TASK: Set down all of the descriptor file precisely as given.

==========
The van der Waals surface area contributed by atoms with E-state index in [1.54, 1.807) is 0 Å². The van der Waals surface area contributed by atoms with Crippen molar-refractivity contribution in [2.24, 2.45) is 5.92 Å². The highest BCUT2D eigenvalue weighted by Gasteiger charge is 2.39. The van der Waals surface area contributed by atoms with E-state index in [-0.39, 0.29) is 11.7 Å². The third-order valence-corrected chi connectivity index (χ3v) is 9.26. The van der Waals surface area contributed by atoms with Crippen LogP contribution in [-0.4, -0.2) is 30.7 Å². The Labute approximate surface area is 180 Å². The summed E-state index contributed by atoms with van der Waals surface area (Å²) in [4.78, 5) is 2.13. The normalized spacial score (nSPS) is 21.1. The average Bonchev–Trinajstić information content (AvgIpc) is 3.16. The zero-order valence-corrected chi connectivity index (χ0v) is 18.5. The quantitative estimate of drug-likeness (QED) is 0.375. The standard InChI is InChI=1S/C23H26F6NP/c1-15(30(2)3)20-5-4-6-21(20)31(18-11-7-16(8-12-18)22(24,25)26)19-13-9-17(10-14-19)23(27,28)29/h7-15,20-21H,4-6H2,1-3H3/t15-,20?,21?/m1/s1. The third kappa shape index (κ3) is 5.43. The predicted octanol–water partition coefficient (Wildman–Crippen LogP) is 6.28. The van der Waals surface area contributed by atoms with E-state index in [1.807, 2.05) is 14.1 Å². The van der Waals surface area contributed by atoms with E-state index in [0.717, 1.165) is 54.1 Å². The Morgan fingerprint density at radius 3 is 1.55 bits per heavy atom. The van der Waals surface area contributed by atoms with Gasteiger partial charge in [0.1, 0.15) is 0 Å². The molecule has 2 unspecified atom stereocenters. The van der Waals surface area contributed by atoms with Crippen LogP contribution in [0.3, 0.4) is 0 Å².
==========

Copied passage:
The van der Waals surface area contributed by atoms with E-state index in [1.54, 1.807) is 0 Å². The van der Waals surface area contributed by atoms with Crippen molar-refractivity contribution in [2.24, 2.45) is 5.92 Å². The highest BCUT2D eigenvalue weighted by Gasteiger charge is 2.39. The van der Waals surface area contributed by atoms with E-state index in [-0.39, 0.29) is 11.7 Å². The third-order valence-corrected chi connectivity index (χ3v) is 9.26. The van der Waals surface area contributed by atoms with Crippen LogP contribution in [-0.4, -0.2) is 30.7 Å². The Labute approximate surface area is 180 Å². The summed E-state index contributed by atoms with van der Waals surface area (Å²) in [4.78, 5) is 2.13. The normalized spacial score (nSPS) is 21.1. The average Bonchev–Trinajstić information content (AvgIpc) is 3.16. The zero-order valence-corrected chi connectivity index (χ0v) is 18.5. The quantitative estimate of drug-likeness (QED) is 0.375. The standard InChI is InChI=1S/C23H26F6NP/c1-15(30(2)3)20-5-4-6-21(20)31(18-11-7-16(8-12-18)22(24,25)26)19-13-9-17(10-14-19)23(27,28)29/h7-15,20-21H,4-6H2,1-3H3/t15-,20?,21?/m1/s1. The third kappa shape index (κ3) is 5.43. The predicted octanol–water partition coefficient (Wildman–Crippen LogP) is 6.28. The van der Waals surface area contributed by atoms with E-state index in [1.807, 2.05) is 14.1 Å². The van der Waals surface area contributed by atoms with E-state index in [0.717, 1.165) is 54.1 Å². The Morgan fingerprint density at radius 3 is 1.55 bits per heavy atom. The van der Waals surface area contributed by atoms with Gasteiger partial charge in [0.1, 0.15) is 0 Å². The molecule has 2 unspecified atom stereocenters. The van der Waals surface area contributed by atoms with Crippen LogP contribution in [0.3, 0.4) is 0 Å².